Latest How to Train Your Dragon Film Echoes Wisdom of the Apostle Paul and C.S. Lewis
The Hidden World, in theaters now, offers lessons on love of family, loss, and leadership via familiar characters.
Dreamworks Animation recently released How to Train Your Dragon: The Hidden World. It continues the tale of Hiccup Haddock (Jay Burchelle) and Toothless the Night Fury. The film concludes both a trilogy of films and numerous seasons of television.
Picking up a year after the previous film, Hiccup leads the Vikings of Berk as chief. His father Stoic (Gerard Butler) previously died saving his son’s life from a dragon attack after both were reunited with their long-lost wife and mother, Valka (Cate Blanchett). Valka now watches over a new generation of Viking leadership.
A Light (Fury) Illuminates the Way
A threat from Stoic’s past returns to hunt Toothless, using a female Night Fury — a Light Fury — as bait. Toothless falls in love with this new dragon, and the romance takes on a Tolkien-like quality. Dragons of two worlds, one free and the other fettered, echo the romance of Beren and Luthien of Middle Earth.
Drawn away to this hidden world where dragon-kind began, Toothless embraces his role as King of Dragons. Seeing Hiccup struggle to lead without Toothless, Astrid (America Ferrera) joins him to find the dragon’s home. Here the tale really takes flight as Viking myth becomes reality.
This quest for “myth as reality” — much like DC Comics’ Aquaman — echoes C.S. Lewis in Myth Became Fact. Lewis writes:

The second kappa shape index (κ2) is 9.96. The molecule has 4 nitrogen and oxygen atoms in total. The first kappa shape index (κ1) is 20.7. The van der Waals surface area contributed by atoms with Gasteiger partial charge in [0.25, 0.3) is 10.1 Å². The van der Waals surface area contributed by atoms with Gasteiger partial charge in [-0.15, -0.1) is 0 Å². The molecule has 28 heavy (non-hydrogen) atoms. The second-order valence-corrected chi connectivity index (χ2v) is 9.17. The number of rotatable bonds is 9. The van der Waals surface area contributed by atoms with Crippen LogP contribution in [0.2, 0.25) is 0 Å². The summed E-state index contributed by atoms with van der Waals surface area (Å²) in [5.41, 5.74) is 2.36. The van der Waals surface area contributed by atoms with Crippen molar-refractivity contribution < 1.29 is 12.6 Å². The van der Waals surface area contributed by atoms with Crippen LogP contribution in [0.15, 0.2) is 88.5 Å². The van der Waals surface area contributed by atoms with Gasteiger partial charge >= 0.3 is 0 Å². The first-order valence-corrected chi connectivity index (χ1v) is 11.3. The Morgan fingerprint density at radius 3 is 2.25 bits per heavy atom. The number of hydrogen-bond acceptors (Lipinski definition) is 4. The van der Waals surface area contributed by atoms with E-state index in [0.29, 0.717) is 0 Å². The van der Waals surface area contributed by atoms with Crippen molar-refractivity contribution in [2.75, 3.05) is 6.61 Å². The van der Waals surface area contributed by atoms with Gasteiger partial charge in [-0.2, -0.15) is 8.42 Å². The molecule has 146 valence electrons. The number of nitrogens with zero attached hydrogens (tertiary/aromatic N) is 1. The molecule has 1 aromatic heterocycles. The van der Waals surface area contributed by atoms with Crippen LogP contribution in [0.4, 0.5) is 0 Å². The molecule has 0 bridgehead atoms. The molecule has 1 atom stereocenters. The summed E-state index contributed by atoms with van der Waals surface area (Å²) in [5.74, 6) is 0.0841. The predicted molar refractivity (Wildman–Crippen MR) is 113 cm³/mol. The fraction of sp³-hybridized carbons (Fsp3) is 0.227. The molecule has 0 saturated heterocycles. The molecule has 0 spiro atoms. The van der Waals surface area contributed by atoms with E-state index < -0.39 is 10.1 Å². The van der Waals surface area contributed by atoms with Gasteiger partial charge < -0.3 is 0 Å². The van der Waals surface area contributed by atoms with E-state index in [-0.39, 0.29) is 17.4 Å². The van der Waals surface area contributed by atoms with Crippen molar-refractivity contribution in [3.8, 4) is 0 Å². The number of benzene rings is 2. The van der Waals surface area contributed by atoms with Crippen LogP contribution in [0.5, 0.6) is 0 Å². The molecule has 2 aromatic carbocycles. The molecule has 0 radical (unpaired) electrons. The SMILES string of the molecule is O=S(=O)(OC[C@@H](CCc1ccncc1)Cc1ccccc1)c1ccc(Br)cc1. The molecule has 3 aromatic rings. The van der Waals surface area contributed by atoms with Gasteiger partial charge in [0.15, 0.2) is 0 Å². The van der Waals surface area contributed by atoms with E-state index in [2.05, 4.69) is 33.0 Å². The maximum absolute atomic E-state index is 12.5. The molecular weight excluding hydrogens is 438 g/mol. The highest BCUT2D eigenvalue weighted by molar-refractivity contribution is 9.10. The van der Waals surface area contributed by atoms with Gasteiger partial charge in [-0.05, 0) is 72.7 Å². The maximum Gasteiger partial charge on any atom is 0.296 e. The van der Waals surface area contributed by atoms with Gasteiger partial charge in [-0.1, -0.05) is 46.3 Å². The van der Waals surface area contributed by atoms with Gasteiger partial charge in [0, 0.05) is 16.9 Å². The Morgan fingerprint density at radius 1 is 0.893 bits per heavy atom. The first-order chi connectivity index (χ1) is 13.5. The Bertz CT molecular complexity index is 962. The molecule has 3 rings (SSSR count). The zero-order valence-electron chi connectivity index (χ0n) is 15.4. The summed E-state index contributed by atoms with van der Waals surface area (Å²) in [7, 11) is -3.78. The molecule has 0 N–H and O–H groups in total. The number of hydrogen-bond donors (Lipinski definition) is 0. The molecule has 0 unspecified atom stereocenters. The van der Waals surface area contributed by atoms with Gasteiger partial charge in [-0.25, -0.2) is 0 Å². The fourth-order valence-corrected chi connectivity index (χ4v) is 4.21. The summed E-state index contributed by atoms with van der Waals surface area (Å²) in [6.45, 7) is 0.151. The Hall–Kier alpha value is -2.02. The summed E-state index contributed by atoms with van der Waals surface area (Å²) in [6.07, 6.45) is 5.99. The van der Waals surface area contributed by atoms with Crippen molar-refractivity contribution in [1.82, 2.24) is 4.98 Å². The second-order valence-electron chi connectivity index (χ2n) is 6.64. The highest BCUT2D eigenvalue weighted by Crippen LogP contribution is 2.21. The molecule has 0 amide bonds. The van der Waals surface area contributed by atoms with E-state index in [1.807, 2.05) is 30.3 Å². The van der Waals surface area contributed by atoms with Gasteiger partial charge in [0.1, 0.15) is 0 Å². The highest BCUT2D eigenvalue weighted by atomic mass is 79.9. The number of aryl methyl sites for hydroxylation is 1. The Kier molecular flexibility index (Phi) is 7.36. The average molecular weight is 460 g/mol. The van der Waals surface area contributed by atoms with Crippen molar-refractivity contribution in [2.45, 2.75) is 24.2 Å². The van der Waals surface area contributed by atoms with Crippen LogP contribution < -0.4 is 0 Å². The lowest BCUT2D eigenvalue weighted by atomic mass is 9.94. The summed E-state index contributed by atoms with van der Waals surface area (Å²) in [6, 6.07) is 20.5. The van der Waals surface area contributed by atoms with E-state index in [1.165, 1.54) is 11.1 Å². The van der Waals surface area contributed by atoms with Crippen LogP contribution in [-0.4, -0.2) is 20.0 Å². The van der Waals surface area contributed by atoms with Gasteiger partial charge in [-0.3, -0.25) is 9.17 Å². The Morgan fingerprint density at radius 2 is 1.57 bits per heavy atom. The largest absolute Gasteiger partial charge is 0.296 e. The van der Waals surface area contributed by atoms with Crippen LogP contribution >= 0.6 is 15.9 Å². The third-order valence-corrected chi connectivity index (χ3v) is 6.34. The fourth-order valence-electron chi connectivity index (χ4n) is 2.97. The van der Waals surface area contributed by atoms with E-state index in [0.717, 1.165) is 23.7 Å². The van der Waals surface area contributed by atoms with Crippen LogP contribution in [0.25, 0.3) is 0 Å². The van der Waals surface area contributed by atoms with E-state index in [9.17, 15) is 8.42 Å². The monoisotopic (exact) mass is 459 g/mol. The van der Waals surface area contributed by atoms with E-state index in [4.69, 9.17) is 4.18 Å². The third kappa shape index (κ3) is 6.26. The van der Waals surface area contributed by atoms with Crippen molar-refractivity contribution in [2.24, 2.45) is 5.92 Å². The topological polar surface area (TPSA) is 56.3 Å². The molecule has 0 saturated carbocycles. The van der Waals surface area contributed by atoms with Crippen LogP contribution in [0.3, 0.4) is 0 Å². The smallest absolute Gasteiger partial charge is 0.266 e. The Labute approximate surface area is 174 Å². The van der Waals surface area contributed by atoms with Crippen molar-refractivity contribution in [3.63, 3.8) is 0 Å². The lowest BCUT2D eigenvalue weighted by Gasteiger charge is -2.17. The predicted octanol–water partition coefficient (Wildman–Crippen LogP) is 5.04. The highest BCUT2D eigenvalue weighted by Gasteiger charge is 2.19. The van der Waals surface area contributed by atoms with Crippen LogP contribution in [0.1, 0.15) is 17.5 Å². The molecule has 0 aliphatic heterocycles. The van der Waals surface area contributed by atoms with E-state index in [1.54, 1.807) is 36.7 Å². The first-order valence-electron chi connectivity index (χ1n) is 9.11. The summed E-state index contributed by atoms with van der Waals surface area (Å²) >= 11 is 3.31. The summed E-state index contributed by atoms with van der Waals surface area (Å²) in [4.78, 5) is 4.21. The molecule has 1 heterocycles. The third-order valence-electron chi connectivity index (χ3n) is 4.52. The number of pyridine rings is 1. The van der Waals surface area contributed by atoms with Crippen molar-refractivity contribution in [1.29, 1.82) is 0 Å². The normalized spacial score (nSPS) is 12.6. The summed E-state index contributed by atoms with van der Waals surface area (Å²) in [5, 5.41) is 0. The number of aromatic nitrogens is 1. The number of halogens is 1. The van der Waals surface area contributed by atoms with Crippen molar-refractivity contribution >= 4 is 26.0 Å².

The heart of Christianity is a myth which is also a fact. The old myth of the Dying God, without ceasing to be myth, come down from the heaven of legend and imagination to the earth of history … Christians need to be reminded … that what became fact was also a myth, that it carries with it into the world of Fact all the properties of a myth. We must not be ashamed of the mystical radiance resting in our theology.
Love, Loss, Lewis, and an Apostle
Said quest leads to deeper lessons of love, loss, and maturity. In a flashback sequence, Stoic explains to a young Hiccup that he doesn’t want to re-marry in the wake of losing Valka. She was the only woman for him, having given him the greatest gift: love.
Hiccup has to embrace some of those same adult responsibilities of marriage and family, like his father before him. These decisions affirm the Apostle Paul’s words to the Corinthians: “when I became a man, I put away childish things.”
In The Four Loves, C.S. Lewis writes:
“There is no safe investment. To love at all is to be vulnerable. Love anything, and your heart will certainly be wrung and possibly be broken. If you want to make sure of keeping it intact, you must give your heart to no one, not even to an animal … .”
Lewis’s words come to life on the silver screen as Hiccup has to consider what is best for his loyal dragon companion, who now has a tribe of his own to lead. Defeating the new threat involves Hiccup sacrificing a part of him. This loss highlights the reality of disability that he has lived with for most of the series. Moreover, disability has been crucial to the development of both Hiccup and Toothless as characters.
Subsequently, Hiccup has to embrace the adult responsibilities of marriage and family, like his father before him. These decisions affirm the Apostle Paul’s words to the Corinthians: “when I became a man, I put away childish things.”
It is to the next generation that these characters teach Berk’s “myth became fact”: dragons once roamed and will so again. Might we endeavor to do the same with the actual truth of the Gospel.
Rated PG for action/adventure and mild rude humor, How To Train Your Dragon: The Hidden World is in theaters now. Explore The Stream’s complete film coverage, and sign up to receive top stories every week.